Archive for April, 2008
Hard to ignore Warren Buffett quotes. They are always so “right on.” Have been meaning to write this one down for the record and here goes:
“I don’t want an easy business for competitors. I want a business with a moat around it. I want a very valuable castle in the middle, and then I want a duke who is in charge of that castle to be very honest, hardworking, and able. Then I want a moat around that castle.”
Buffett is making the point that differentiation and the right leader make all the difference between a successful company and one doomed to fail. Our stumble rate (over three-quarters –79 percent– of the world’s number-one most admired companies lost their crowns over the past five years in their respective industries) makes it increasingly clear how hard it is for companies today to maintain a castle, moat and duke that keeps a good reputation afloat.
In May I am speaking about reputation at a conference hosted by ID Analytics. I am looking forward to it because the more I learn about identity theft and loss, the more I see the enormous threat to personal and corporate reputation. Two things this week crossed my desk (or should I say desktop) that highlighted the strong correlation between identity theft and risk to reputation:
- A new product is being rolled out by insurance broker Lockton and Lloyd – Data Breach Reputation Guard. “When a data breach is followed by adverse media attention, the Data Breach Reputation Guard element of the policy will reimburse a business for reputational harm.”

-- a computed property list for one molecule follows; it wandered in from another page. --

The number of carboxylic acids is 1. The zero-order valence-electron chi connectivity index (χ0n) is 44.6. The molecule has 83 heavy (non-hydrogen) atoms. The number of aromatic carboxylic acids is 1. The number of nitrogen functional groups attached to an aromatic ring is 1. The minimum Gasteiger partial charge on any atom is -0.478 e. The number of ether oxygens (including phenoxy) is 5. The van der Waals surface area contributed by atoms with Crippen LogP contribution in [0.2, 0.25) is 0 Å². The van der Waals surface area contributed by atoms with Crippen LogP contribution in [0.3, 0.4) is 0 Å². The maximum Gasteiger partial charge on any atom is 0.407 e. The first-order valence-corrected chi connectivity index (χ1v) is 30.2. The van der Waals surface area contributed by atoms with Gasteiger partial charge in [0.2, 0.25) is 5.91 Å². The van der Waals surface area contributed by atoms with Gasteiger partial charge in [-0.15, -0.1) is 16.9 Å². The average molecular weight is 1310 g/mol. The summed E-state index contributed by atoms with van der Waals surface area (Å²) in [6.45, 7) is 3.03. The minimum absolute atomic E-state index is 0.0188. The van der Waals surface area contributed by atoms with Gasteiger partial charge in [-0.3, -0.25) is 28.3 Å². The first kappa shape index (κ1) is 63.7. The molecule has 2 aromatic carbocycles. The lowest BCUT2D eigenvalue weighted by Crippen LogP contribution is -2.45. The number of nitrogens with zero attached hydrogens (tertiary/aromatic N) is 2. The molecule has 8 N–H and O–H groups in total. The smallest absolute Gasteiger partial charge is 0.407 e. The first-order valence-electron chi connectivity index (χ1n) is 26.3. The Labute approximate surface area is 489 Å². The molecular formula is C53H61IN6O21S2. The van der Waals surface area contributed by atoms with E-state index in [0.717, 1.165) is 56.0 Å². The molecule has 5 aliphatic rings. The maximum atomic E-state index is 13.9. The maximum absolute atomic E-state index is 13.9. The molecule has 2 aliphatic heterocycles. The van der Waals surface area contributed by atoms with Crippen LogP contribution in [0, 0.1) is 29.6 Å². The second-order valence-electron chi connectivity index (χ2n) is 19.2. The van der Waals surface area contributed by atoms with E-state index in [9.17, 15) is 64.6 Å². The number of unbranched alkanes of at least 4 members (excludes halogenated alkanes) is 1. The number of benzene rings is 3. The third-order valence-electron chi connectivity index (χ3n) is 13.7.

- The second identity loss-related piece of information was something I read on Marketing Pilgrim noting a CNet article on new research among information security professionals. The survey by Frost & Sullivan (I could not find on their web site, so sorry) found that a whopping three-quarters of IT security execs report that avoiding reputation damage to their organization is a top priority.
Our research at Weber Shandwick found that security breaches were among the top five reasons why companies lose reputation today. The number of stolen identities is only increasing. The connection between identity theft and reputation could not be more apparent. Am glad to know that my comments will resonate with those in the audience. Certainly fits the times.